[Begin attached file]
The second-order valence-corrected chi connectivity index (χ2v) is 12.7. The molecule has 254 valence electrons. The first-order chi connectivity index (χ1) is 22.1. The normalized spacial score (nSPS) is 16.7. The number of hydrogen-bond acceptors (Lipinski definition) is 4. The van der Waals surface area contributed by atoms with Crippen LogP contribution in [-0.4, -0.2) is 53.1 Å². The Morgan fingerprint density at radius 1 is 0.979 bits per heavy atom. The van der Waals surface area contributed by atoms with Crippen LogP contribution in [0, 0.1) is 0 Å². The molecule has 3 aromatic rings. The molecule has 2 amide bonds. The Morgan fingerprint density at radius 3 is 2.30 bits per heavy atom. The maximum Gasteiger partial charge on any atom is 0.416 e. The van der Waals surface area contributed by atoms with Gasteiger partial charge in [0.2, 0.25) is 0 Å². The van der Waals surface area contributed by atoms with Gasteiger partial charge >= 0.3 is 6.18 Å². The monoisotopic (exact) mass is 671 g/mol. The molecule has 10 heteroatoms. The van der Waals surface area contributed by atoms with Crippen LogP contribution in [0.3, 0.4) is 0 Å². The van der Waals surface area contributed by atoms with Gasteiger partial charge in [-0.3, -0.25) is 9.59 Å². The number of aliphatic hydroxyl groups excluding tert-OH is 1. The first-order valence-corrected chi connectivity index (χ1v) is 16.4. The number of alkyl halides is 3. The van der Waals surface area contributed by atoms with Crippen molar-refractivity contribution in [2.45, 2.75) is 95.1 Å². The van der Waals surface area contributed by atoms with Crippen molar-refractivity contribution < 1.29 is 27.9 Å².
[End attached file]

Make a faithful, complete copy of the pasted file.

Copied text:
The second-order valence-corrected chi connectivity index (χ2v) is 12.7. The molecule has 254 valence electrons. The first-order chi connectivity index (χ1) is 22.1. The normalized spacial score (nSPS) is 16.7. The number of hydrogen-bond acceptors (Lipinski definition) is 4. The van der Waals surface area contributed by atoms with Crippen LogP contribution in [-0.4, -0.2) is 53.1 Å². The Morgan fingerprint density at radius 1 is 0.979 bits per heavy atom. The van der Waals surface area contributed by atoms with Crippen LogP contribution in [0, 0.1) is 0 Å². The molecule has 3 aromatic rings. The molecule has 2 amide bonds. The Morgan fingerprint density at radius 3 is 2.30 bits per heavy atom. The maximum Gasteiger partial charge on any atom is 0.416 e. The van der Waals surface area contributed by atoms with Gasteiger partial charge in [0.2, 0.25) is 0 Å². The van der Waals surface area contributed by atoms with Gasteiger partial charge >= 0.3 is 6.18 Å². The monoisotopic (exact) mass is 671 g/mol. The molecule has 10 heteroatoms. The van der Waals surface area contributed by atoms with Crippen LogP contribution in [0.3, 0.4) is 0 Å². The van der Waals surface area contributed by atoms with Gasteiger partial charge in [-0.3, -0.25) is 9.59 Å². The number of aliphatic hydroxyl groups excluding tert-OH is 1. The first-order valence-corrected chi connectivity index (χ1v) is 16.4. The number of alkyl halides is 3. The van der Waals surface area contributed by atoms with Crippen molar-refractivity contribution in [2.45, 2.75) is 95.1 Å². The van der Waals surface area contributed by atoms with Crippen molar-refractivity contribution < 1.29 is 27.9 Å².